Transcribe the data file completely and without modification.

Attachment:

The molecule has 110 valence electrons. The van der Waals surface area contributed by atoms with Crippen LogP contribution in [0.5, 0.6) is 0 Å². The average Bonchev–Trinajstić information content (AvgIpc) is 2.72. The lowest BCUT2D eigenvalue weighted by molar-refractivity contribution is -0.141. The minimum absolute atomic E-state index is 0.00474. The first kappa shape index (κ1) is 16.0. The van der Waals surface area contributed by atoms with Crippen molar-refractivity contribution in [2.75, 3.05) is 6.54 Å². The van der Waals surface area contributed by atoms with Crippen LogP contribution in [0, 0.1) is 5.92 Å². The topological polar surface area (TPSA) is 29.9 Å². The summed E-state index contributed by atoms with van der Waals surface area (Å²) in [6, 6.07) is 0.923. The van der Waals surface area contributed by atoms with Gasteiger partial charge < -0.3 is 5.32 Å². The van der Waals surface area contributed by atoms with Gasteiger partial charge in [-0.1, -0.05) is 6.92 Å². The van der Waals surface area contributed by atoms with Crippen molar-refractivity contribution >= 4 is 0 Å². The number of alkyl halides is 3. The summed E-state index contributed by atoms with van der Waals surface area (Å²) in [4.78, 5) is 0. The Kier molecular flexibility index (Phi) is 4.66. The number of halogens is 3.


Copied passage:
The molecule has 110 valence electrons. The van der Waals surface area contributed by atoms with Crippen LogP contribution in [0.5, 0.6) is 0 Å². The average Bonchev–Trinajstić information content (AvgIpc) is 2.72. The lowest BCUT2D eigenvalue weighted by molar-refractivity contribution is -0.141. The minimum absolute atomic E-state index is 0.00474. The first kappa shape index (κ1) is 16.0. The van der Waals surface area contributed by atoms with Crippen molar-refractivity contribution in [2.75, 3.05) is 6.54 Å². The van der Waals surface area contributed by atoms with Crippen LogP contribution in [0, 0.1) is 5.92 Å². The topological polar surface area (TPSA) is 29.9 Å². The summed E-state index contributed by atoms with van der Waals surface area (Å²) in [6, 6.07) is 0.923. The van der Waals surface area contributed by atoms with Gasteiger partial charge < -0.3 is 5.32 Å². The van der Waals surface area contributed by atoms with Gasteiger partial charge in [-0.1, -0.05) is 6.92 Å². The van der Waals surface area contributed by atoms with Crippen molar-refractivity contribution >= 4 is 0 Å². The number of alkyl halides is 3. The summed E-state index contributed by atoms with van der Waals surface area (Å²) in [4.78, 5) is 0. The Kier molecular flexibility index (Phi) is 4.66. The number of halogens is 3.